The elevator works on gravity… this is where a conveyor belt was to move the grain toward the main elevator to be loaded into ships.
It seems logical that, at one time, a rock crusher was installed at the base of the mine rails shown here at the top of the Concentrator. Rocks small enough to fit between the rails would automatically bypass the crusher and continue to the work floor via the hopper below.
Indianapolis’ beautiful downtown is in the distance, past the gas storage tank.
Go on and jump in, if you want, there’s even a ladder to climb out.
“Crunch, crunch, crunch,” said the ground. “I know,” I replied.
A closeup of a flour chute.
While the last of the Studebaker production buildings were being demolished, I visited again. Here’s a shot taken shortly after the demolition crew left for the day.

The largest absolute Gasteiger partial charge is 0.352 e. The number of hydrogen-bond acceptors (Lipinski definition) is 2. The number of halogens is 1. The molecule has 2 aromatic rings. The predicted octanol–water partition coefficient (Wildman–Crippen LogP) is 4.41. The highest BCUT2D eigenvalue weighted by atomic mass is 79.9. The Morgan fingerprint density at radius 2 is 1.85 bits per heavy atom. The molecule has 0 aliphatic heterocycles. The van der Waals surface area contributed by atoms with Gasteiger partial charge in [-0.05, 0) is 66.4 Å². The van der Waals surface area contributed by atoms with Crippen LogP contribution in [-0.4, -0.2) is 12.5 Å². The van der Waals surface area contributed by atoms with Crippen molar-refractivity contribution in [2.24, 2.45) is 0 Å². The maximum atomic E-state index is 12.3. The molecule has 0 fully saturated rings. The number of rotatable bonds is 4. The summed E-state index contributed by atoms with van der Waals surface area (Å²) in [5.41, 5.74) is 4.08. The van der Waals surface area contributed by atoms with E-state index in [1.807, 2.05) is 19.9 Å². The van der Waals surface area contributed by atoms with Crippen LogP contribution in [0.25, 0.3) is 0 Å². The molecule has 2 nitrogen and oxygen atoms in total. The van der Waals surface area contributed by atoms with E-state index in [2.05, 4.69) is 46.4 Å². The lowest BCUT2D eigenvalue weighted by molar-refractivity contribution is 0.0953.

We mark our world in unexpected ways… this is how patient possessions would be stored during their stay in the old asylum wards. It’s about the size of a shoebox, and this particular drawer has a name where the others do not. Its place reminded me of the hospital cemetery where more than 3,000 are buried and less than 1% of whom are recorded by stone or plaque in their resting place.